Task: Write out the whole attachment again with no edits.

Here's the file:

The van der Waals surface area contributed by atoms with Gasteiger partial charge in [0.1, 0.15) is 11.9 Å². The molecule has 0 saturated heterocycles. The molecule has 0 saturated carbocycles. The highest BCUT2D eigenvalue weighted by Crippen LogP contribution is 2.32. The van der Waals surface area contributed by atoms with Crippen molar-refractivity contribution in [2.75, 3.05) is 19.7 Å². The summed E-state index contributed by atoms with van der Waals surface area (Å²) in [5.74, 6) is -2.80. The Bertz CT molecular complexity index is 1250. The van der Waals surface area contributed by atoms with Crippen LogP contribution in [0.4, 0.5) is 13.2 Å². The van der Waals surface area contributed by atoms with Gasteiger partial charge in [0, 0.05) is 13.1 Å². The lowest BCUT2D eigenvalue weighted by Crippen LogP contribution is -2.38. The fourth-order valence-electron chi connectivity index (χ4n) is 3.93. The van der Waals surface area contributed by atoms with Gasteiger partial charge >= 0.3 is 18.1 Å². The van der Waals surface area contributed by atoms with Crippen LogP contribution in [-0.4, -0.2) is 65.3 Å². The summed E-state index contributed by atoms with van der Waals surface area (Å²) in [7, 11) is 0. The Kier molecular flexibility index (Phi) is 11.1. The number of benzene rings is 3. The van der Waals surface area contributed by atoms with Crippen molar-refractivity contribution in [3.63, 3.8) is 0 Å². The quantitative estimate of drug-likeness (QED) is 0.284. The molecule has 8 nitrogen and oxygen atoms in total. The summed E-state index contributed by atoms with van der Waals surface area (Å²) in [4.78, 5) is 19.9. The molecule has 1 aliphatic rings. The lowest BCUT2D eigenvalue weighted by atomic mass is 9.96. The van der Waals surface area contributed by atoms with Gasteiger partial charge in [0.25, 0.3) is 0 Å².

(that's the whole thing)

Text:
The van der Waals surface area contributed by atoms with Gasteiger partial charge in [0.1, 0.15) is 11.9 Å². The molecule has 0 saturated heterocycles. The molecule has 0 saturated carbocycles. The highest BCUT2D eigenvalue weighted by Crippen LogP contribution is 2.32. The van der Waals surface area contributed by atoms with Crippen molar-refractivity contribution in [2.75, 3.05) is 19.7 Å². The summed E-state index contributed by atoms with van der Waals surface area (Å²) in [5.74, 6) is -2.80. The Bertz CT molecular complexity index is 1250. The van der Waals surface area contributed by atoms with Crippen LogP contribution in [0.4, 0.5) is 13.2 Å². The van der Waals surface area contributed by atoms with Gasteiger partial charge in [0, 0.05) is 13.1 Å². The lowest BCUT2D eigenvalue weighted by Crippen LogP contribution is -2.38. The fourth-order valence-electron chi connectivity index (χ4n) is 3.93. The van der Waals surface area contributed by atoms with Gasteiger partial charge >= 0.3 is 18.1 Å². The van der Waals surface area contributed by atoms with Crippen LogP contribution in [-0.4, -0.2) is 65.3 Å². The summed E-state index contributed by atoms with van der Waals surface area (Å²) in [7, 11) is 0. The Kier molecular flexibility index (Phi) is 11.1. The number of benzene rings is 3. The van der Waals surface area contributed by atoms with Crippen molar-refractivity contribution in [3.63, 3.8) is 0 Å². The quantitative estimate of drug-likeness (QED) is 0.284. The molecule has 8 nitrogen and oxygen atoms in total. The summed E-state index contributed by atoms with van der Waals surface area (Å²) in [4.78, 5) is 19.9. The molecule has 1 aliphatic rings. The lowest BCUT2D eigenvalue weighted by atomic mass is 9.96. The van der Waals surface area contributed by atoms with Gasteiger partial charge in [0.25, 0.3) is 0 Å².